He started to shake his head, to interrupt, but I held up my hand to stop him. “Honestly. I’ve never spilled my life story to anyone like that before. I presumed I’d never see you again, and I could . . .” I shook my head. “I don’t know, perhaps just unload it all in the hopes that it would wipe my mind free of it.”
“Not as such.” I smiled a little at him. “Instead it just made for a very unpleasant trip for both of us. Lesson learned. It would have been best for me as well if I’d never seen you again, but here we are.”
He nodded to the empty spot where Hanna’s map had just lain. “I think this trip will be fun.”
“You don’t mind being coupled off with me?”
He deflected this with a little laugh. “Happy to be your leaning post for the drunken stumble back to the van.”
I shook my head, marveling. “The? You think there will be only one drunken stumble? Did you already forget the number of wineries on that route?”
He opened his mouth to answer with a smile already curling his lips, but we both startled when his name was called from across the lawn. And my heart drooped a little, inexplicably disappointed to see it was Will, needing Jensen’s help hanging the piñata.
“Why would he ask me, and not Max or Niall?” Jensen playfully grumbled, pushing to stand.
The answer was very clear: Max was busy giving airplane rides to a line of squealing three-year-olds. Niall was busy snogging Ruby over in the shade of the porch.
But as Jensen left, Niall looked up, moving into action and following him.
Ruby scrambled over to me, tackling me with a hug. “I’m so glad you’re here!”
I fell back on an elbow under the sheer length of her slim torso, laughing. Once we were both upright again, I agreed. “I’m glad to be here.”
“It’s going to be so fun,” she whispered.
I nodded, looking at where Jensen and Will were stretching their arms over their heads, wrapping the piñata’s rope around the branch of a large elm tree. Will’s T-shirt slipped up, exposing a tiny stretch of inked skin.
Jensen’s sweater shifted up as well but, sadly, did not show me anything. He had another shirt there, carefully tucked into his trousers.
“And single,” she said. “And funny, and responsible . . .”
“And fit . . . and related to Hanna. Which means he’s awesome.”
Turning to her, I asked, “What’s that about? Why is he single?”
“I think he works a lot,” she said speculatively. “I mean, a lot, a lot.”
“Loads of people work a lot. Fuck, look at you and Niall. But you manage to shag daily—” I held up my hand when she opened her mouth to agree. “And I really don’t want to hear confirmation of that, I’m just being rhetorical.” She closed her mouth and pretended to button it shut. “But I don’t get it. Is he kinky?” I glanced at him again briefly, wondering if I preferred that possibility. He and Will were done, and laughing at the slightly skewed lean of the papier-mâché pony hanging from the tree. “Think he might be into blokes?”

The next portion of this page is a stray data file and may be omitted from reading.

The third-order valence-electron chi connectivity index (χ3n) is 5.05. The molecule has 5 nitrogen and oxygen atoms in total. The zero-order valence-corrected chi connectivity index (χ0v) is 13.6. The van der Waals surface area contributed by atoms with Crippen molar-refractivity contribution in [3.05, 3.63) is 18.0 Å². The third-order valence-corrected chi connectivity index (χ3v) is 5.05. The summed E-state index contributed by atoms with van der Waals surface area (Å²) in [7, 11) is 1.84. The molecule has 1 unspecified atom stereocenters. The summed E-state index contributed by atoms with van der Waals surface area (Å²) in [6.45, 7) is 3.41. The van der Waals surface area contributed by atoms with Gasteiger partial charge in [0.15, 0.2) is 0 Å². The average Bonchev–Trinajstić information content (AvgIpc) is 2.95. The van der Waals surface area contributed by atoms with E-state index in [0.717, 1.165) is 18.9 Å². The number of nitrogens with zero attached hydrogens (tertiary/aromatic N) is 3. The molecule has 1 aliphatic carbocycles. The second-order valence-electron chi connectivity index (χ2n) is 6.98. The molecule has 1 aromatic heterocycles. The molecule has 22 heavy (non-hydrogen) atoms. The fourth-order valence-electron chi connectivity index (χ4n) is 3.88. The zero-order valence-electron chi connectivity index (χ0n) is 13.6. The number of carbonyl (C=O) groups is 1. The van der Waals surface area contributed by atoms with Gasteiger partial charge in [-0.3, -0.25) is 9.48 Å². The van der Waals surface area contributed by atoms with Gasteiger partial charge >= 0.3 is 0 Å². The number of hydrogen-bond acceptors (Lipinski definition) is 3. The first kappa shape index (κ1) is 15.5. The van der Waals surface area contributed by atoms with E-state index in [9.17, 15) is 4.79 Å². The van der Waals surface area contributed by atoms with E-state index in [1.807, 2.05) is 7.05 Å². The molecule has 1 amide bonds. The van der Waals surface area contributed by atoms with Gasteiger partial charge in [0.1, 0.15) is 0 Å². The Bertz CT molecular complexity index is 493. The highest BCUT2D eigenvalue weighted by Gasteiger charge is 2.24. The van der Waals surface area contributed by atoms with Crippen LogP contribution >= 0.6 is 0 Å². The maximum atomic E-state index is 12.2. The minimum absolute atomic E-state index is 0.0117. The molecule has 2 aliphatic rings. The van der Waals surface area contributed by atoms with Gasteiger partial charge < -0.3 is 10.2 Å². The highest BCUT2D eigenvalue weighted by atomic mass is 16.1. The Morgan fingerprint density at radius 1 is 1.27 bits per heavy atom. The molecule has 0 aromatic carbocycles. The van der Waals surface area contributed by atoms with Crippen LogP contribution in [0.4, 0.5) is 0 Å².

“I’m not so sure,” I murmured, looking at him. “He’s awfully well dressed.”
Ruby smacked me. “Okay, so here’s what I’ve heard.” She angled her body to face me, keeping her back to the rest of the party. I watched the thrill of gossip briefly light her eyes. “He was married in his twenties. Hanna told me it only lasted for a few months, though.”
I imagined this Jensen, in his blue cashmere sweater and neatly pressed black trousers at a child’s birthday party. I tried to imagine Jensen from before—perhaps he met this girl outside on a rainy day, when her groceries spilled from a torn sack. He bent to help her, and later they were a tangle of sweaty limbs, sheets on the floor. They had a shotgun wedding, something scandalous and wild . . .
“He was with her for nine years,” Ruby said. “From college until after they’d both finished law school.”
My fantasy wilted. “Oh.” So I was right: he wasn’t likely the type for a wild weekend, then.
“I guess pretty soon after the wedding she told him she didn’t think they were right for each other.”
“She couldn’t have done that before they exchanged vows?” I asked, pulling up a blade of grass. “That’s shite.”
“You’re not the first person to ask that.” All the color drained from Ruby’s face, and I immediately recognized Jensen’s voice.
“Oh, fuck,” I groaned, turning and looking up at him. “I’m sorry. We’ve been caught talking about you this time.”
He laughed, reaching for his wineglass, which sat, empty, beside us.
I winced, madly searching for the right thing to say. “I hardly think it’s fair for you to know my entire life story, and here I know nothing other than there is no London mistress and no wife in the brownstone.”
“Well couldn’t you have been a bit less efficient with the piñata?” I asked, trying to cover my embarrassment with humor. “Honestly, you hardly gave me any time to get the dirt on you.”